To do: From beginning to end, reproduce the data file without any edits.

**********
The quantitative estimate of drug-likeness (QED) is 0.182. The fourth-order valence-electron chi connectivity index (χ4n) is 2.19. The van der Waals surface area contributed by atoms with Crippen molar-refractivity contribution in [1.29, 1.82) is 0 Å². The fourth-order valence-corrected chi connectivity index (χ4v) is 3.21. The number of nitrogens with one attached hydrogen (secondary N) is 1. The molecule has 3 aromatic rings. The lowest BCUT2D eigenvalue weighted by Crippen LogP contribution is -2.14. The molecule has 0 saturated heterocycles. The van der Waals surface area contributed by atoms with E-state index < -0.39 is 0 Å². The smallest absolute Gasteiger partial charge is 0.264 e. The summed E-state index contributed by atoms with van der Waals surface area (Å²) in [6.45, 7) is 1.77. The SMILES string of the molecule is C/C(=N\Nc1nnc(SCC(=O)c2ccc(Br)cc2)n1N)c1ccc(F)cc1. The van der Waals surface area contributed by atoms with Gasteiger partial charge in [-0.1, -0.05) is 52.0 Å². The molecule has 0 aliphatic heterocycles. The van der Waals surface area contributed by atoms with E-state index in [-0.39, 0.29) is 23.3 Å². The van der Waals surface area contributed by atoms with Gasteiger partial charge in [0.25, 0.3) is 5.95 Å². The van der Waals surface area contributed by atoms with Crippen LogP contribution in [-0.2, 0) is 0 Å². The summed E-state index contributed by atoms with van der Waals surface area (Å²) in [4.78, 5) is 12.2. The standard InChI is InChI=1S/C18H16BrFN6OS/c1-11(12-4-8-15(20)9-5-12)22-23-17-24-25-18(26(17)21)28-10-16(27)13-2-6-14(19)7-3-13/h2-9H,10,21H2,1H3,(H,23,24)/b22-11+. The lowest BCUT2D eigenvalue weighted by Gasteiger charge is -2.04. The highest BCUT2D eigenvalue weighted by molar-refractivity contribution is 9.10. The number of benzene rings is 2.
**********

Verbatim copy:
The quantitative estimate of drug-likeness (QED) is 0.182. The fourth-order valence-electron chi connectivity index (χ4n) is 2.19. The van der Waals surface area contributed by atoms with Crippen molar-refractivity contribution in [1.29, 1.82) is 0 Å². The fourth-order valence-corrected chi connectivity index (χ4v) is 3.21. The number of nitrogens with one attached hydrogen (secondary N) is 1. The molecule has 3 aromatic rings. The lowest BCUT2D eigenvalue weighted by Crippen LogP contribution is -2.14. The molecule has 0 saturated heterocycles. The van der Waals surface area contributed by atoms with E-state index < -0.39 is 0 Å². The smallest absolute Gasteiger partial charge is 0.264 e. The summed E-state index contributed by atoms with van der Waals surface area (Å²) in [6.45, 7) is 1.77. The SMILES string of the molecule is C/C(=N\Nc1nnc(SCC(=O)c2ccc(Br)cc2)n1N)c1ccc(F)cc1. The van der Waals surface area contributed by atoms with Gasteiger partial charge in [-0.1, -0.05) is 52.0 Å². The molecule has 0 aliphatic heterocycles. The van der Waals surface area contributed by atoms with E-state index in [-0.39, 0.29) is 23.3 Å². The van der Waals surface area contributed by atoms with Gasteiger partial charge in [0.25, 0.3) is 5.95 Å². The van der Waals surface area contributed by atoms with Crippen LogP contribution in [-0.2, 0) is 0 Å². The summed E-state index contributed by atoms with van der Waals surface area (Å²) in [4.78, 5) is 12.2. The standard InChI is InChI=1S/C18H16BrFN6OS/c1-11(12-4-8-15(20)9-5-12)22-23-17-24-25-18(26(17)21)28-10-16(27)13-2-6-14(19)7-3-13/h2-9H,10,21H2,1H3,(H,23,24)/b22-11+. The lowest BCUT2D eigenvalue weighted by Gasteiger charge is -2.04. The highest BCUT2D eigenvalue weighted by molar-refractivity contribution is 9.10. The number of benzene rings is 2.